AffiliationUniv Arizona, Grad Interdisciplinary Program Neurosci
Univ Arizona, Coll Med, Dept Physiol
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CitationPutnam, P. T., & Gothard, K. M. (2019). Multidimensional Neural Selectivity in the Primate Amygdala. eNeuro, 6(5).
RightsCopyright © 2019 Putnam and Gothard. This is an open-access article distributed under the terms of the Creative Commons Attribution 4.0 International license.
Collection InformationThis item from the UA Faculty Publications collection is made available by the University of Arizona with support from the University of Arizona Libraries. If you have questions, please contact us at firstname.lastname@example.org.
AbstractThe amygdala contributes to multiple functions including attention allocation, sensory processing, decision-making, and the elaboration of emotional behaviors. The diversity of functions attributed to the amygdala is reflected in the response selectivity of its component neurons. Previous work claimed that subsets of neurons differentiate between broad categories of stimuli (e.g., objects vs faces, rewards vs punishment), while other subsets are narrowly specialized to respond to individual faces or facial features (e.g., eyes). Here we explored the extent to which the same neurons contribute to more than one neural subpopulation in a task that activated multiple functions of the amygdala. The subjects (Macaca mulatta) watched videos depicting conspecifics or inanimate objects, and learned by trial and error to choose the individuals or objects associated with the highest rewards. We found that the same neurons responded selectively to two or more of the following task events or stimulus features: (1) alerting, task-related stimuli (fixation icon, video start, and video end); (2) reward magnitude; (3) stimulus categories (social vs nonsocial); and (4) stimulus-unique features (faces, eyes). A disproportionate number of neurons showed selectivity for all of the examined stimulus features and task events. These results suggest that neurons that appear specialized and uniquely tuned to specific stimuli (e.g., face cells, eye cells) are likely to respond to multiple other types of stimuli or behavioral events, if/when these become behaviorally relevant in the context of a complex task. This multidimensional selectivity supports a flexible, context-dependent evaluation of inputs and subsequent decision making based on the activity of the same neural ensemble.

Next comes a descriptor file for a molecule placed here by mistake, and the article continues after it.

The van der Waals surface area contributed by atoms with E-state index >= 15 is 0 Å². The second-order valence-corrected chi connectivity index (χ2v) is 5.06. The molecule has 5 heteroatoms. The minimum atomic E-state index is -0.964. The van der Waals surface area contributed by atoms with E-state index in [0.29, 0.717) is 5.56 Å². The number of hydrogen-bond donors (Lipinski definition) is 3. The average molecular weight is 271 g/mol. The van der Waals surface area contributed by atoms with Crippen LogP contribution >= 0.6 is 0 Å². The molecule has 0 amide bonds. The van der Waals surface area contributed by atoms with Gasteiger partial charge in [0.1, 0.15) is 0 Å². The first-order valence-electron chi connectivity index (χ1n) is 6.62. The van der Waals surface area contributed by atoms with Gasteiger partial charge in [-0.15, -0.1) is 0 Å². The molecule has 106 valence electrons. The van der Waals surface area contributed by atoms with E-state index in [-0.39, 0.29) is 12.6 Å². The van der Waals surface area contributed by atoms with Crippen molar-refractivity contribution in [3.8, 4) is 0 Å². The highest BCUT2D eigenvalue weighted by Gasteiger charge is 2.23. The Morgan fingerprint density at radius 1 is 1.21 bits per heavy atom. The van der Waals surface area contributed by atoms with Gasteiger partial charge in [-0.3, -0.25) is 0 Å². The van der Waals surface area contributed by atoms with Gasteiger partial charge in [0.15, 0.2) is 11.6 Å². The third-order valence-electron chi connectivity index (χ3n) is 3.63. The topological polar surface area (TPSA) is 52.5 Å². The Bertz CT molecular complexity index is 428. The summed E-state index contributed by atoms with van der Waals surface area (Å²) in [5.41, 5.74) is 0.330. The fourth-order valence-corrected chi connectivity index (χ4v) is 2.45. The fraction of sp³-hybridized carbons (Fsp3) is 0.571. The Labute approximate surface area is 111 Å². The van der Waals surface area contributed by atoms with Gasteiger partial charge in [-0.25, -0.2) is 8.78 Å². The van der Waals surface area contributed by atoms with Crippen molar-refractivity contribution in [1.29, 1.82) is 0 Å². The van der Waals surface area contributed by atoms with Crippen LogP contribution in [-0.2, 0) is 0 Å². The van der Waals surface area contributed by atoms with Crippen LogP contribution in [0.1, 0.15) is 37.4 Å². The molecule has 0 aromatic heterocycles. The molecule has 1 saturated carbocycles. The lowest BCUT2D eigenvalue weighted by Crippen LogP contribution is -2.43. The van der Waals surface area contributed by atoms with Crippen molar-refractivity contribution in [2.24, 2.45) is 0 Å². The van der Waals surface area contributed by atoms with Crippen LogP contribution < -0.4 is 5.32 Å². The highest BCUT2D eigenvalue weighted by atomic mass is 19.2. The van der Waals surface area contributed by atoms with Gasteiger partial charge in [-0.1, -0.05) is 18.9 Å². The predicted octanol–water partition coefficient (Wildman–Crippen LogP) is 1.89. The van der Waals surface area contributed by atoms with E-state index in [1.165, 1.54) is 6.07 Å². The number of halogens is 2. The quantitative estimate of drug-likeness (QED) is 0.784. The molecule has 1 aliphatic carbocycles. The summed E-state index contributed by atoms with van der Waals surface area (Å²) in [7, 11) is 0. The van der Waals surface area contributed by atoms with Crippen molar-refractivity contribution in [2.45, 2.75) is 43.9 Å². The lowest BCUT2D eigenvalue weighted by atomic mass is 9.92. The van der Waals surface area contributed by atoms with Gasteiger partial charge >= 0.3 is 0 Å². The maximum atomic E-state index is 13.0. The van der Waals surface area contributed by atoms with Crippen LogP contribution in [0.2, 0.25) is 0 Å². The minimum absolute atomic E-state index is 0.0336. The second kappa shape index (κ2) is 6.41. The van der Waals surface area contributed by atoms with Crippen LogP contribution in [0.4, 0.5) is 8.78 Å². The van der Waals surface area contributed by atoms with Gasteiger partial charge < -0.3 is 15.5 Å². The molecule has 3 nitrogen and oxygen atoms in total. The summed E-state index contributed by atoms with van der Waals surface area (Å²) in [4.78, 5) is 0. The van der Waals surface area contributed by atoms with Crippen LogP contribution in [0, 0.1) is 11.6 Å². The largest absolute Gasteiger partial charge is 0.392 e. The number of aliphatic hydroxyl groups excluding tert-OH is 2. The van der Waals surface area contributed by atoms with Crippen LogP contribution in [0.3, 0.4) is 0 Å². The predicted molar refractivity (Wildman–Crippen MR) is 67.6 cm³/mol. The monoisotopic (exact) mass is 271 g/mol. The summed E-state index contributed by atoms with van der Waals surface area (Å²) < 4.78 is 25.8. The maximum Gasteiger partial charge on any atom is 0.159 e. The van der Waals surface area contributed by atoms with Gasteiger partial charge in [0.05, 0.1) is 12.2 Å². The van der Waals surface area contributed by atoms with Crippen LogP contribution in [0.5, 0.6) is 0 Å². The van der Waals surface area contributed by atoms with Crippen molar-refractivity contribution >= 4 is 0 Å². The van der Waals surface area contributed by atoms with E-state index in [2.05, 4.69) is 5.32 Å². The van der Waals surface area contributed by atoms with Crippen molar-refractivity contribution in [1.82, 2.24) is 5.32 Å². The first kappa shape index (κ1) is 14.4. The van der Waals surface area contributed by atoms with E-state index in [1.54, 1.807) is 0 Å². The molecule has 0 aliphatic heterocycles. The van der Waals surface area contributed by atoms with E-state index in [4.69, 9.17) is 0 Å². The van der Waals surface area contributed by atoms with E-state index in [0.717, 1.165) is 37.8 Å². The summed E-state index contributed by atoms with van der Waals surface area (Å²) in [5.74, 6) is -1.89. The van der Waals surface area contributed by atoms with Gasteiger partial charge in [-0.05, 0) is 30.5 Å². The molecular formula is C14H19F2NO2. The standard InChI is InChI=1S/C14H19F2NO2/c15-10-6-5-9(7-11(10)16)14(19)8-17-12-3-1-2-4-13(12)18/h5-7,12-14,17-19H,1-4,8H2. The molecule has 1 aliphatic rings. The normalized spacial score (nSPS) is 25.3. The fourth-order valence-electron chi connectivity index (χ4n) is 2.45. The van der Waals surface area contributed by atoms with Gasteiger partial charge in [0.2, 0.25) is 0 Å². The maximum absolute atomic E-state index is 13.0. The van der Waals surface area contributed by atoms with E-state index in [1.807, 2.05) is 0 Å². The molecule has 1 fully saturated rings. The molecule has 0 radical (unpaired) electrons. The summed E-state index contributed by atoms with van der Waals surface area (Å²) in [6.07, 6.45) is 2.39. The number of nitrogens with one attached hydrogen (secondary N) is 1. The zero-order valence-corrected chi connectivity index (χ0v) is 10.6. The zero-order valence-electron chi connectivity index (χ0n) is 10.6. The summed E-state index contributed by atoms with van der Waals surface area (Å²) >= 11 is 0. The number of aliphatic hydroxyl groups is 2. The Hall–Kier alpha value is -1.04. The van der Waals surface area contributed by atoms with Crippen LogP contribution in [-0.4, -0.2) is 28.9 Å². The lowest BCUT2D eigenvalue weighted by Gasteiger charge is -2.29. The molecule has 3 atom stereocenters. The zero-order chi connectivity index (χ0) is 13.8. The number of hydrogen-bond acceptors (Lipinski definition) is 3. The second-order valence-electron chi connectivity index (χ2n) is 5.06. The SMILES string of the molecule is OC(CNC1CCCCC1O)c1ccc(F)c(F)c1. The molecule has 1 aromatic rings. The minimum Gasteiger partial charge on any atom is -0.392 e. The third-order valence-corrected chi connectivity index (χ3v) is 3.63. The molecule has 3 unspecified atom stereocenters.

NoteOpen access journal
VersionFinal published version
SponsorsUnited States Department of Health & Human Services National Institutes of Health (NIH) - USA [P50-MH100023]
Except where otherwise noted, this item's license is described as Copyright © 2019 Putnam and Gothard. This is an open-access article distributed under the terms of the Creative Commons Attribution 4.0 International license.
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